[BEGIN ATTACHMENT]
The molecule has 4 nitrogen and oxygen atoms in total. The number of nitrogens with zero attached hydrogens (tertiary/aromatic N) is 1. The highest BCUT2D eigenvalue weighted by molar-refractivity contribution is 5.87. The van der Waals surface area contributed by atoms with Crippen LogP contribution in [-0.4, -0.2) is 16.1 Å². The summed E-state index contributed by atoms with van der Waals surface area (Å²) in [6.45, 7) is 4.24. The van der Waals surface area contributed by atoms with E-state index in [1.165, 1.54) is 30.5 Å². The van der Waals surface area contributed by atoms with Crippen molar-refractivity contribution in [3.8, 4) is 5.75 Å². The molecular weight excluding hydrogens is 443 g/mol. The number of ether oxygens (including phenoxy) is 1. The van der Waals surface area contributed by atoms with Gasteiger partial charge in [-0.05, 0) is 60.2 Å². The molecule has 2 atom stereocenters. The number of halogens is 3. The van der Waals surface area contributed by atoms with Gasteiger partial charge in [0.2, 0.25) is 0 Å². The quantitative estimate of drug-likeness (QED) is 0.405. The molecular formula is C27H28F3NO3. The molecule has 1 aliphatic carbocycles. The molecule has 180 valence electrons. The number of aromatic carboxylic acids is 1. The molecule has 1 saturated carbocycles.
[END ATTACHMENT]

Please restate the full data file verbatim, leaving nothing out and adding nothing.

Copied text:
The molecule has 4 nitrogen and oxygen atoms in total. The number of nitrogens with zero attached hydrogens (tertiary/aromatic N) is 1. The highest BCUT2D eigenvalue weighted by molar-refractivity contribution is 5.87. The van der Waals surface area contributed by atoms with Crippen LogP contribution in [-0.4, -0.2) is 16.1 Å². The summed E-state index contributed by atoms with van der Waals surface area (Å²) in [6.45, 7) is 4.24. The van der Waals surface area contributed by atoms with E-state index in [1.165, 1.54) is 30.5 Å². The van der Waals surface area contributed by atoms with Crippen molar-refractivity contribution in [3.8, 4) is 5.75 Å². The molecular weight excluding hydrogens is 443 g/mol. The number of ether oxygens (including phenoxy) is 1. The van der Waals surface area contributed by atoms with Gasteiger partial charge in [-0.05, 0) is 60.2 Å². The molecule has 2 atom stereocenters. The number of halogens is 3. The van der Waals surface area contributed by atoms with Gasteiger partial charge in [0.2, 0.25) is 0 Å². The quantitative estimate of drug-likeness (QED) is 0.405. The molecular formula is C27H28F3NO3. The molecule has 1 aliphatic carbocycles. The molecule has 180 valence electrons. The number of aromatic carboxylic acids is 1. The molecule has 1 saturated carbocycles.